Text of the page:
Worsening of Pre-existing Hepatic Impairment
Clinical deterioration, manifested by new onset or worsening encephalopathy, ascites, or hepatorenal syndrome, was reported in patients with Child-Pugh B or C cirrhosis who received single agent CYRAMZA. Use CYRAMZA in patients with Child-Pugh B or C cirrhosis only if the potential benefits of treatment are judged to outweigh the risks of clinical deterioration.
Based on safety data from REACH-2, in patients with Child-Pugh A liver cirrhosis, the pooled incidence of hepatic encephalopathy and hepatorenal syndrome was higher for patients who received CYRAMZA (6%) compared to patients who received placebo (0%).
Posterior Reversible Encephalopathy Syndrome (PRES)
PRES (also known as Reversible Posterior Leukoencephalopathy Syndrome [RPLS]) has been reported in <0.1% of 2137 patients with various cancers treated with CYRAMZA. Symptoms of PRES include seizure, headache, nausea/vomiting, blindness, or altered consciousness, with or without associated hypertension.
Permanently discontinue CYRAMZA in patients who develop PRES. Symptoms may resolve or improve within days, although some patients with PRES can experience ongoing neurologic sequelae or death.
Proteinuria Including Nephrotic Syndrome
In 2137 patients with various cancers treated with CYRAMZA, the incidence of all Grade proteinuria ranged from 3-34%. Grade ≥3 proteinuria (including 4 patients with nephrotic syndrome) incidence ranged from <1-3%.
Monitor for proteinuria. Withhold CYRAMZA for urine protein levels that are 2 or more grams over 24 hours. Reinitiate CYRAMZA at a reduced dose once the urine protein level returns to less than 2 grams over 24 hours. Permanently discontinue CYRAMZA for urine protein levels greater than 3 grams over 24 hours or in the setting of nephrotic syndrome.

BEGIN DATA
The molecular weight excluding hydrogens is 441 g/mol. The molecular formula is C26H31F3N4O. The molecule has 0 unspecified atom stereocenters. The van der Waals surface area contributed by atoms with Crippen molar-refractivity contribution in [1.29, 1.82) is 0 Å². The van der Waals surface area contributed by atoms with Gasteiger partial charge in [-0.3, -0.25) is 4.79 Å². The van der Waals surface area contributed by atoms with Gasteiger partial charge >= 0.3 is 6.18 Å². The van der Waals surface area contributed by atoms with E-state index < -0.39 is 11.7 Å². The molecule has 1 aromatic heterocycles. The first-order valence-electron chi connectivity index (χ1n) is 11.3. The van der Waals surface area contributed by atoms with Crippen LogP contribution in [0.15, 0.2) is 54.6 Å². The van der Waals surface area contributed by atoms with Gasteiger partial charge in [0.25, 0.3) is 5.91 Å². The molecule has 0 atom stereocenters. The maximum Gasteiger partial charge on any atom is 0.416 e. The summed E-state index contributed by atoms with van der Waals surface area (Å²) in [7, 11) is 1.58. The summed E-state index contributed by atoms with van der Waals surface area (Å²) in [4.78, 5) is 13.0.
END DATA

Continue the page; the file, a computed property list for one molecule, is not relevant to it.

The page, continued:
In 2137 patients with various cancers treated with CYRAMZA, the incidence of Grade 1-2 hypothyroidism ranged from <1-3%; there were no reports of Grade 3-5 hypothyroidism. Monitor thyroid function during treatment with CYRAMZA.
CYRAMZA can cause fetal harm when administered to pregnant women. Advise pregnant women of the potential risk to a fetus. Advise females of reproductive potential to use effective contraception during treatment with CYRAMZA and for 3 months after the last dose.
Because of the potential risk for serious adverse reactions in breastfed children from ramucirumab, advise women not to breastfeed during treatment with CYRAMZA and for 2 months after the last dose.
The most common adverse reactions (all Grades) observed in single agent CYRAMZA-treated gastric cancer patients at a rate of ≥5% and ≥2% higher than placebo were hypertension (16% vs 8%), diarrhea (14% vs 9%), headache (9% vs 3%), and hyponatremia (6% vs 2%).
The most common serious adverse reactions with CYRAMZA were anemia (3.8%) and intestinal obstruction (2.1%). Red blood cell transfusions were given to 11% of CYRAMZA-treated patients vs 8.7% of patients who received placebo.
Clinically relevant adverse reactions reported in ≥1% and <5% of CYRAMZA-treated patients in REGARD were neutropenia (4.7%), epistaxis (4.7%), rash (4.2%), intestinal obstruction (2.1%), and arterial thromboembolic events (1.7%).
Across clinical trials of CYRAMZA administered as a single agent, clinically relevant adverse reactions (including Grade ≥3) reported in CYRAMZA-treated patients included proteinuria, gastrointestinal perforation, and IRR. In REGARD, according to laboratory assessment, 8% of CYRAMZA-treated patients developed proteinuria vs 3% of placebo-treated patients. Two patients discontinued CYRAMZA due to proteinuria. The rate of gastrointestinal perforation in REGARD was 0.8% and the rate of IRR was 0.4%.